In the recent decision of Canstar Restorations Limited Partnership v. DKI Canada Ltd. (“Canstar”), the British Columbia Supreme Court interpreted Section 12(1) of the Franchises Act, (the “BC Act”) which is similar to Section 10 of the Arthur Wishart Act (Franchise Disclosure), 2000 (the “Ontario Act”). Section 12 of the BC Act and Section 10 of the Ontario Act read:
The BC Act
12 (1) If a provision in a franchise agreement purports to restrict the application of the law of British Columbia or to restrict jurisdiction or venue to a forum outside British Columbia, the provision is void with respect to claims arising under a franchise agreement to which this Act applies.
The Ontario Act
10. Any provision in a franchise agreement purporting to restrict the application of the law of Ontario or to restrict jurisdiction or venue to a forum outside Ontario is void with respect to a claim otherwise enforceable under this Act in Ontario.
In Canstar, the plaintiff/respondent franchisee, Canstar Restorations Limited Partnership (“CRLP”), commenced an action alleging breaches of contract by the Franchisor under the terms of a franchise agreement, among other things. The applicant/franchisor, DKI Canada Ltd. (the “Franchisor”), defended the action and counterclaimed against CRLP. Subsequently, the Franchisor brought an application pursuant to Rule 21-8 of the British Columbia Supreme Court Rules seeking an order staying CRLP’s action on the basis that there was a forum selection clause in the franchise agreement that stipulated that any dispute would be heard in and governed by the laws of the Province of Ontario. The forum selection clause read as follows:
“This agreement and the rights, obligations and relations of the parties shall be governed by and construed in accordance with the laws of the Province of Ontario and the laws of Canada applicable therein. The parties agree that the Courts of Ontario shall have exclusive jurisdiction to entertain any action or other legal proceedings based on any provisions of this agreement. Each party hereby attorns to the jurisdiction of the Courts of the Province of Ontario.”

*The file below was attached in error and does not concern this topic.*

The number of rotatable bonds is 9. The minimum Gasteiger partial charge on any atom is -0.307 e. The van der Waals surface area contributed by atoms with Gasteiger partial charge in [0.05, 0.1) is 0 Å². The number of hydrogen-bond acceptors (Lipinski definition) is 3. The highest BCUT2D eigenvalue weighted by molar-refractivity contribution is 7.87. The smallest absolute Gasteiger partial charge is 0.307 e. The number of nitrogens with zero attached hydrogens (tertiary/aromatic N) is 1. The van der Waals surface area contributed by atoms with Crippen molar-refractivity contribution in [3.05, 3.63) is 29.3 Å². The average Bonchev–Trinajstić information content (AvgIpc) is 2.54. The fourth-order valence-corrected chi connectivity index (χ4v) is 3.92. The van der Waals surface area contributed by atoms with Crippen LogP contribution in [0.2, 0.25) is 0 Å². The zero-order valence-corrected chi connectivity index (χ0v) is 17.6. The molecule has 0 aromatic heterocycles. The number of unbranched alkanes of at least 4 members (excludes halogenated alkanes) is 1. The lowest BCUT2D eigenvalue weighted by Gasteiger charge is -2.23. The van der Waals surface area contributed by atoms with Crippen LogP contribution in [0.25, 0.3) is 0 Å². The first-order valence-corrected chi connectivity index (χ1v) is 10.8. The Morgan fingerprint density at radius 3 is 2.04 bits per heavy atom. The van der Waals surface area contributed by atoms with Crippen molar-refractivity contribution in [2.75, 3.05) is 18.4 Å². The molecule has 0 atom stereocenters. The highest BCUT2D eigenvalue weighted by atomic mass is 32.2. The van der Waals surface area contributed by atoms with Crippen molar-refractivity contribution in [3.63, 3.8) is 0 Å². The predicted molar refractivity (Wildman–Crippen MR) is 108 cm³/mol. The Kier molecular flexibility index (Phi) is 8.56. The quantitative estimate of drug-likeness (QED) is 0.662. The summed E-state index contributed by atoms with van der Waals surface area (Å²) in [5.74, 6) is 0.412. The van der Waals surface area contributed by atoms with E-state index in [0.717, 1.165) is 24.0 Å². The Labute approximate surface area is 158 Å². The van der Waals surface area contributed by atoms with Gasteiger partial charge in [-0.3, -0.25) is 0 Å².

CRLP responded to the Franchisor’s application and took the position that the forum selection clause in the franchise agreement was void pursuant to Section 12 of the BC Act. This was the first case decided in British Columbia regarding the application of Section 12 of the BC Act.
The parties agreed that the proper analysis of the validity of forum selection clauses is governed by the two-stage test that was set out in Z.I. Pompey Industrie v. ECU-Line V.V., which required:
1. The applicant franchisor must establish the forum selection clause is “valid, clear and enforceable and that it applies to the cause of action before the court.”
2. If so, the respondent franchisee must show “strong cause” why the Forum Selection Clause should not be enforced (the “Pompey Test”)
The Franchisor’s main argument was that the B.C. Court could not examine the applicability of the BC Act at the first stage of the Pompey Test arguing that, “as long as the forum selection clause is valid, clear, and enforceable, and applies to the cause of action, the burden shifts to Canstar to show ‘strong cause’ why this Court should not give effect to the clause.” In response to the Franchisor, CLRP took the position that in order to analyze the first stage of the Pompey Test, the court is required to consider the applicability of Section 12 of the BC Act, as its application may ultimately render the forum selection clause unenforceable or inapplicable.
The Franchisor further argued that the BC Act did not apply because there was no imbalance of power between the Franchisor and CLRP and that the parties were both sophisticated commercial entities. The Court rejected this argument noting that there was no indication in the BC Act that it was not meant to apply in situations where there is no power imbalance. The Court reasoned that if the legislature intended to exempt businesses of a certain size or sophistication from the application of the BC Act, it could have done so.
Applicable Legislation Takes Primacy Over Contractual Provisions
While acknowledging that Ontario jurisprudence was not binding on the Court, Justice MacDonald of the BC Supreme Court referred to the Ontario case of Di Stefano v. Energy Automated Systems Inc., which dealt with a motion to stay and the interpretation of Section 10 of the Ontario Act. In Di Stefano, Justice Code of the Ontario Superior Court of Justice noted that “where there is applicable legislation, the defendant has a preliminary burden to persuade the court that the forum selection clause applies and that the legislation does not apply.”